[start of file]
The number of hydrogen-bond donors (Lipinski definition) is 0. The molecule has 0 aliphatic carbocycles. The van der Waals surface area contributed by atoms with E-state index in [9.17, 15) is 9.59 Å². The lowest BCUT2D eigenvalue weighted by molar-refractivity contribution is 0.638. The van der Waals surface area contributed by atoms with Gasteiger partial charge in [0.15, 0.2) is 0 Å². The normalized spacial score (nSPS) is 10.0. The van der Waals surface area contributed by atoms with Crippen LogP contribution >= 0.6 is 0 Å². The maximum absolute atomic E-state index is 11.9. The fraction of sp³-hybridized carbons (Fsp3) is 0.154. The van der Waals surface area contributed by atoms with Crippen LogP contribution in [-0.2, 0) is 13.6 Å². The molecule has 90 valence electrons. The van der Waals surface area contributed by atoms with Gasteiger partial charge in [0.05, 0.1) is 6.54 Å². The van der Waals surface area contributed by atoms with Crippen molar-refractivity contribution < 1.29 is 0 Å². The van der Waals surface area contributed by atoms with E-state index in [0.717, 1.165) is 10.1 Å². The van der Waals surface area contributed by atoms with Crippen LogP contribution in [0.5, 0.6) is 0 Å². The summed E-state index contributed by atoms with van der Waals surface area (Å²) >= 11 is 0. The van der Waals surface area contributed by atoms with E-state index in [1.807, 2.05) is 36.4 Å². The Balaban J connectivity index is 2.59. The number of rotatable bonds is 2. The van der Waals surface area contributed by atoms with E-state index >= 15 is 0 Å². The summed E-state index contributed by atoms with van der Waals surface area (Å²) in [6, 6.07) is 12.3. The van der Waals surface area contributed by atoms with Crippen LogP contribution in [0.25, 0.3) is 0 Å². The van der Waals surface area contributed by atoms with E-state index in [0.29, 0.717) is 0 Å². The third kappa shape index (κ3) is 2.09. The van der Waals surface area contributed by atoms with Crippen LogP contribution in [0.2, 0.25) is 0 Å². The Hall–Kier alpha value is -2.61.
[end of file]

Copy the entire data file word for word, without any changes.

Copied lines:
The number of hydrogen-bond donors (Lipinski definition) is 0. The molecule has 0 aliphatic carbocycles. The van der Waals surface area contributed by atoms with E-state index in [9.17, 15) is 9.59 Å². The lowest BCUT2D eigenvalue weighted by molar-refractivity contribution is 0.638. The van der Waals surface area contributed by atoms with Gasteiger partial charge in [0.15, 0.2) is 0 Å². The normalized spacial score (nSPS) is 10.0. The van der Waals surface area contributed by atoms with Crippen LogP contribution >= 0.6 is 0 Å². The maximum absolute atomic E-state index is 11.9. The fraction of sp³-hybridized carbons (Fsp3) is 0.154. The van der Waals surface area contributed by atoms with Crippen LogP contribution in [-0.2, 0) is 13.6 Å². The molecule has 90 valence electrons. The van der Waals surface area contributed by atoms with Gasteiger partial charge in [0.05, 0.1) is 6.54 Å². The van der Waals surface area contributed by atoms with Crippen molar-refractivity contribution < 1.29 is 0 Å². The van der Waals surface area contributed by atoms with E-state index in [0.717, 1.165) is 10.1 Å². The van der Waals surface area contributed by atoms with Crippen LogP contribution in [0.5, 0.6) is 0 Å². The summed E-state index contributed by atoms with van der Waals surface area (Å²) >= 11 is 0. The van der Waals surface area contributed by atoms with E-state index in [1.807, 2.05) is 36.4 Å². The Balaban J connectivity index is 2.59. The number of rotatable bonds is 2. The van der Waals surface area contributed by atoms with E-state index >= 15 is 0 Å². The summed E-state index contributed by atoms with van der Waals surface area (Å²) in [6, 6.07) is 12.3. The van der Waals surface area contributed by atoms with Crippen LogP contribution in [0.25, 0.3) is 0 Å². The van der Waals surface area contributed by atoms with E-state index in [0.29, 0.717) is 0 Å². The third kappa shape index (κ3) is 2.09. The van der Waals surface area contributed by atoms with Crippen LogP contribution in [0.2, 0.25) is 0 Å². The Hall–Kier alpha value is -2.61.